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1. The Humanistic Approach- Understanding the whole person.<br />Maslow (1968) called the Humanistic approach, the ‘third force’, behaviourism and the…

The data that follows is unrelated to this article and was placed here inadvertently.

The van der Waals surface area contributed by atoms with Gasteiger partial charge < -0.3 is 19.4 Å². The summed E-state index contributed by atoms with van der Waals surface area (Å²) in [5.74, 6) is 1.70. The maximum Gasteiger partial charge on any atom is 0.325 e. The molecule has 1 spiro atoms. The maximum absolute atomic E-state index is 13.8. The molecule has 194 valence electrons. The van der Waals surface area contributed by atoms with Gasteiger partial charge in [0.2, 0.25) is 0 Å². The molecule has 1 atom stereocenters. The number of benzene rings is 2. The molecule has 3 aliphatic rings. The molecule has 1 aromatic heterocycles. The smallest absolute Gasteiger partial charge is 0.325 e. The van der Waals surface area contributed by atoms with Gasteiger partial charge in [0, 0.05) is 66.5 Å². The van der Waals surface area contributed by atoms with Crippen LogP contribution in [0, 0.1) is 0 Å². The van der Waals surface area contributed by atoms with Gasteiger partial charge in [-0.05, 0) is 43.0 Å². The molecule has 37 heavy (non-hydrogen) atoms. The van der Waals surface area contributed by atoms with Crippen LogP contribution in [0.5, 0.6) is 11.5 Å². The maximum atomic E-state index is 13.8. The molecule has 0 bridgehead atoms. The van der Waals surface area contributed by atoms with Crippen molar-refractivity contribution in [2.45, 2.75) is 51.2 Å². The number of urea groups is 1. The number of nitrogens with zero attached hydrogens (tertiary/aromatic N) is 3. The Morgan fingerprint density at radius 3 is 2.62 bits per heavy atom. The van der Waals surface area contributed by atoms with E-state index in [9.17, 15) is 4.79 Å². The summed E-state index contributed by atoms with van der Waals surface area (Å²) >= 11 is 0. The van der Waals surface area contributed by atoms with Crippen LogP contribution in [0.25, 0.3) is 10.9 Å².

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  • 1. The Humanistic Approach- Understanding the whole person.<br />Maslow (1968) called the Humanistic approach, the ‘third force’, behaviourism and the Psychodynamic approach being the other two. Cohen (1958) a British Psychologist originally coined the term, but it really took off in America during the 1950s. <br />Experience, uniqueness, freedom, meaning, and choice.<br />33655329565<br />Carl Rogers (1902-1987) agreed with most of what Maslow believed, but added that for a person to " grow" , they need an environment that provides them with genuinness (openness and self-disclosure), acceptance (being seen with unconditional positive regard), and empathy (being listenened to and understood).<br />Key assumptions<br />People have free will, they can make choices. They act as interpretors of their own world. They are the experts and it is their own subjective experience that matters. This phenomenological approach contrasts sharply with the positivist approach (unbiased, objective, and value free). Humanistic psychologists try to understand behaviour from the ‘actor’ themselves rather than relying on observations.<br />336550Maslow and Rogers stressed the ‘healthy half ‘of psychology, whilst according to Maslow, Freud represented the ‘sick half’. Individuals naturally move towards developing healthy personalities, unless external factors block this).<br />40132000Abraham H. Maslow (1908-1970) Psychology Of being.<br />Maslow didn’t reject the Psychodynamic and Behaviourist approach, he brought the objective and subjective together. His hierarchy of needs can be seen as an extension of the psychodynamic approach. For instance, the physiological needs would represent the id. Horney, focused on the safety and love. Adler, focused on the esteem needs. <br />Maslow’s theory is relevant to personality and motivation. It has been applied to Education, the workplace, management training, personal development and therapy.<br />Maslow stated <br />We share the need for food with all living things, the need for love with (perhaps) the higher apes, (and) the need for self actualisation with (no other species).<br />2743200159385<br />People ensure survival by satisfying basic needs<br />Self-actualisation is a different motive.<br />These two sets of motivational states set us<br />Apart from animals. D-motives are a<br />Means to an end. Whereas, self-<br />Actualisation is intrinsically satisfying.<br />Physiological, safety, love and belonging, and esteem needs are known as the deficiency-motives. If you do not acquire them, then you are deficient. If you have them, then you cease to be motivated by them. <br />Can you think of some examples to illustrate this point?<br />Homeostasis is important. If the body is hungry, it will focus on this need to restore itself. Maslow applied this to safety, love & belonging, and esteem needs. These are crucial and as instinctive to our needs as the most basic. When times are hard, people can regress to a lower level and become fixated on certain needs depending on their own experiences.<br />“Philosophy of the future” -- what would your ideal life or world be like? Make a list of things that would describe this ideal.<br />This information can give significant information as to what needs you do or do not have covered.<br />Key points<br /><ul><li>Each need must be satisfied before we can move onto the next need.